Walk, stretch, dance and celebrate. Americans of all ages and fitness levels are invited to join in the Parkinson’s Foundation Moving Day® event to raise awareness and funds to fight Parkinson’s disease. An estimated 1 million people in the United States and up to 10 million worldwide are living with this neurodegenerative brain disorder that affects body movement. Millions more family and friends are part of a caring Parkinson’s disease network that includes Moving Day walks for Parkinson’s.
While there is not yet a cure for Parkinson’s disease, medications, therapies and surgical treatments are slowing symptoms. Moving Day highlights movement and exercise, which help improve balance and mobility in people with Parkinson’s. Each Moving Day event features music, food, and short, family-friendly walk routes in a festival atmosphere. A signature Movement Pavilion hosts join-in sessions of yoga, Pilates, tai chi, non-contact boxing, dance and other exercises that are proven to manage Parkinson’s symptoms.
Right at Home, a leading provider of in-home care and assistance for seniors and adults with disabilities, is in its seventh year as a National Hope Partner of the Parkinson’s Foundation Moving Day event. Right at Home and the Parkinson’s Foundation share a commitment to improve the quality of care and quality of life for the people we serve. Throughout the world, Right at Home cares for Parkinson’s disease clients, and we provide their families with support such as respite care. Moving Day is a great opportunity for Right at Home senior care services to help raise funds for Parkinson’s patients in local communities.
Funds from Moving Day help the Parkinson’s Foundation provide local services and programs to Parkinson’s patients. Since its launch in 2011, Moving Day has raised more than $14 million for Parkinson’s research and care. Originating with three walks, Moving Day has grown to 23 events nationwide in 2017; almost 40 events are anticipated in 2018. Throughout 2017, an estimated 20,000 people across the country will unite with the Parkinson’s Foundation and Right at Home in Moving Day activities. Upcoming 2017 Moving Day events will be held in:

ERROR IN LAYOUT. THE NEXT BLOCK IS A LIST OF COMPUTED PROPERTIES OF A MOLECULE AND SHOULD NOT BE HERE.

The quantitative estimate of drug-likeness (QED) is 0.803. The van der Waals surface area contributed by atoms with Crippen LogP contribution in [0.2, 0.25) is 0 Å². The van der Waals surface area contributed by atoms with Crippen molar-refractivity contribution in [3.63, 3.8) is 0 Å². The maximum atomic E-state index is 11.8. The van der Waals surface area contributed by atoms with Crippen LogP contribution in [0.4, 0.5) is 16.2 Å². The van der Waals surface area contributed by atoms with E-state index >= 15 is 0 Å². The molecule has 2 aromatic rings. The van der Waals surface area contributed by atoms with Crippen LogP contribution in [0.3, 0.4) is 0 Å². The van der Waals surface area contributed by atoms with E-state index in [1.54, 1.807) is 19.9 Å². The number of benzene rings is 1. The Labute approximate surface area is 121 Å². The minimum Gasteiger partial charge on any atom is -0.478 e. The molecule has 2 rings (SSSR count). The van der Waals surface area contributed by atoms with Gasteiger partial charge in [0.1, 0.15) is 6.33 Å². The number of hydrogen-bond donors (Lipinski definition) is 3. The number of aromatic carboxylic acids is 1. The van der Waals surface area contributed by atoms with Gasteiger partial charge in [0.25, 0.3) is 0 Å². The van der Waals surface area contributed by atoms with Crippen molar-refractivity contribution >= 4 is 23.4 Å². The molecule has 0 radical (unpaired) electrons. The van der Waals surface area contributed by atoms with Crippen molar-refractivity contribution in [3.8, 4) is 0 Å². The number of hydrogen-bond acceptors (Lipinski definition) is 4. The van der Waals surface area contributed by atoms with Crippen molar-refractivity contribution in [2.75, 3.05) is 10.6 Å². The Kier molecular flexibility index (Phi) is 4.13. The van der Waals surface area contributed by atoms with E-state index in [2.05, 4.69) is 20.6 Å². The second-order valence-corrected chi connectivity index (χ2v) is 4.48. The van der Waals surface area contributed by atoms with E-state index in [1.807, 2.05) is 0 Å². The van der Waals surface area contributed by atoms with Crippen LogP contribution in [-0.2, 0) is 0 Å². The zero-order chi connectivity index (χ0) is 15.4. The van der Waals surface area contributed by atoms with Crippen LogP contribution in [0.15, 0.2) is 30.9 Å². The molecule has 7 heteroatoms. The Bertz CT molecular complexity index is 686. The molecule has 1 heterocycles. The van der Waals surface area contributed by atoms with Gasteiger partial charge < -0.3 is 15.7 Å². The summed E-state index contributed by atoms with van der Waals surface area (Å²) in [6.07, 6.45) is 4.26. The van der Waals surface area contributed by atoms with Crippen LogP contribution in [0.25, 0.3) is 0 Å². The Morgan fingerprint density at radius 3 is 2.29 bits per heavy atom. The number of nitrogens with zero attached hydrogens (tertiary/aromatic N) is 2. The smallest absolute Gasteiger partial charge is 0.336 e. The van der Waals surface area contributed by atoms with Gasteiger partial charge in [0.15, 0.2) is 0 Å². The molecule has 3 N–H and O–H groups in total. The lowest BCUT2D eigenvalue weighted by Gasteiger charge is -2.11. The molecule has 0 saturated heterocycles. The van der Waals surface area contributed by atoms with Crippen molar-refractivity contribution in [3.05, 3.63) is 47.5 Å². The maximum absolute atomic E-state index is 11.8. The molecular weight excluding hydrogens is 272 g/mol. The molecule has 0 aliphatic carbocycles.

- Buffalo, NY – Sept. 10
- Columbus, OH – Sept. 24
- North Carolina Triangle – Oct. 1
- Rochester, NY – Oct. 1
- Boston, MA – Oct. 14
- Chicago, IL – Oct. 15
- Atlanta, GA – Oct. 21
- Los Angeles, CA – Oct. 28
- Dallas-Fort Worth, TX – Nov. 4
- Boca Raton, FL – Nov. 5
- Miami, FL – Nov. 12
Some 60,000 people are diagnosed with Parkinson’s disease in the United States each year, and the majority of these individuals are over age 60. As the world’s aging population continues to increase, Parkinson’s is also expected to climb substantially. Symptoms of Parkinson’s disease vary with each person; however, the following are common signs of Parkinson’s.
Primary motor symptoms
- Tremors or shaking at rest
- Slowness of movement, known as bradykinesia
- Stiffness or rigidity of limbs and trunk
- Impaired coordination or balance
- Sleep disturbances
- Bladder problems
- Loss of energy, fatigue
- Cognitive slowing, memory issues
Other warning signs of Parkinson’s disease may include stooping or hunching over, a soft or low voice, loss of smell, masked face or loss of facial expression, small handwriting, and dizziness or fainting.
The Parkinson’s Foundation provides resources and staff to help train Right at Home teams in care specifics and in providing professional, compassionate support for Parkinson’s patients and their families. The training addresses nutrition, medications, speech and swallowing, and managing advanced Parkinson’s disease.
The Parkinson’s Foundation raises funds for research programs including the Parkinson’s Outcomes Project, the largest Parkinson’s disease clinical research study, covering 10,000 patients in four countries.
For more information about Moving Day and organizing a walk team, visit www.movingdaywalk.org. The Parkinson’s Foundation also offers a toll-free Parkinson’s disease helpline at 1-800-4PD-INFO (473-4636) and additional resources at parkinson.org.